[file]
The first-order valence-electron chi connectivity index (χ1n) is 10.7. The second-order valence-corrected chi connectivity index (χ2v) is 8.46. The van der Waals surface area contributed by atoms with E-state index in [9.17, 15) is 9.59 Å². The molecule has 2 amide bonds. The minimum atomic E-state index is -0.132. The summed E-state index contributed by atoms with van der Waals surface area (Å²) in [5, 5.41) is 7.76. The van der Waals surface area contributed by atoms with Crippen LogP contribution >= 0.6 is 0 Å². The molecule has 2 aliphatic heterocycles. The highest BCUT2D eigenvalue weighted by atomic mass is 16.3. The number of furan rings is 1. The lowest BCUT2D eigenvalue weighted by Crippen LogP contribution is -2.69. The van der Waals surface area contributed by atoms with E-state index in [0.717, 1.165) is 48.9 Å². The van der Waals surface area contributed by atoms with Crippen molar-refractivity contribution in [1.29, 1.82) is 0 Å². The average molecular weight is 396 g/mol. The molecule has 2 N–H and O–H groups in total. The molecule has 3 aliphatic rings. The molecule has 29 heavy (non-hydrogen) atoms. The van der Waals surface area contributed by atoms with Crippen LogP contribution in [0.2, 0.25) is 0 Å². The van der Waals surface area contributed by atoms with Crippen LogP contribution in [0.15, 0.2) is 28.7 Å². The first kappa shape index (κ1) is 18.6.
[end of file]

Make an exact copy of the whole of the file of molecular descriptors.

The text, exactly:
The first-order valence-electron chi connectivity index (χ1n) is 10.7. The second-order valence-corrected chi connectivity index (χ2v) is 8.46. The van der Waals surface area contributed by atoms with E-state index in [9.17, 15) is 9.59 Å². The molecule has 2 amide bonds. The minimum atomic E-state index is -0.132. The summed E-state index contributed by atoms with van der Waals surface area (Å²) in [5, 5.41) is 7.76. The van der Waals surface area contributed by atoms with Crippen LogP contribution >= 0.6 is 0 Å². The molecule has 2 aliphatic heterocycles. The highest BCUT2D eigenvalue weighted by atomic mass is 16.3. The number of furan rings is 1. The lowest BCUT2D eigenvalue weighted by Crippen LogP contribution is -2.69. The van der Waals surface area contributed by atoms with E-state index in [0.717, 1.165) is 48.9 Å². The van der Waals surface area contributed by atoms with Crippen molar-refractivity contribution in [1.29, 1.82) is 0 Å². The average molecular weight is 396 g/mol. The molecule has 2 N–H and O–H groups in total. The molecule has 3 aliphatic rings. The molecule has 29 heavy (non-hydrogen) atoms. The van der Waals surface area contributed by atoms with Crippen LogP contribution in [0.2, 0.25) is 0 Å². The van der Waals surface area contributed by atoms with Crippen LogP contribution in [0.15, 0.2) is 28.7 Å². The first kappa shape index (κ1) is 18.6.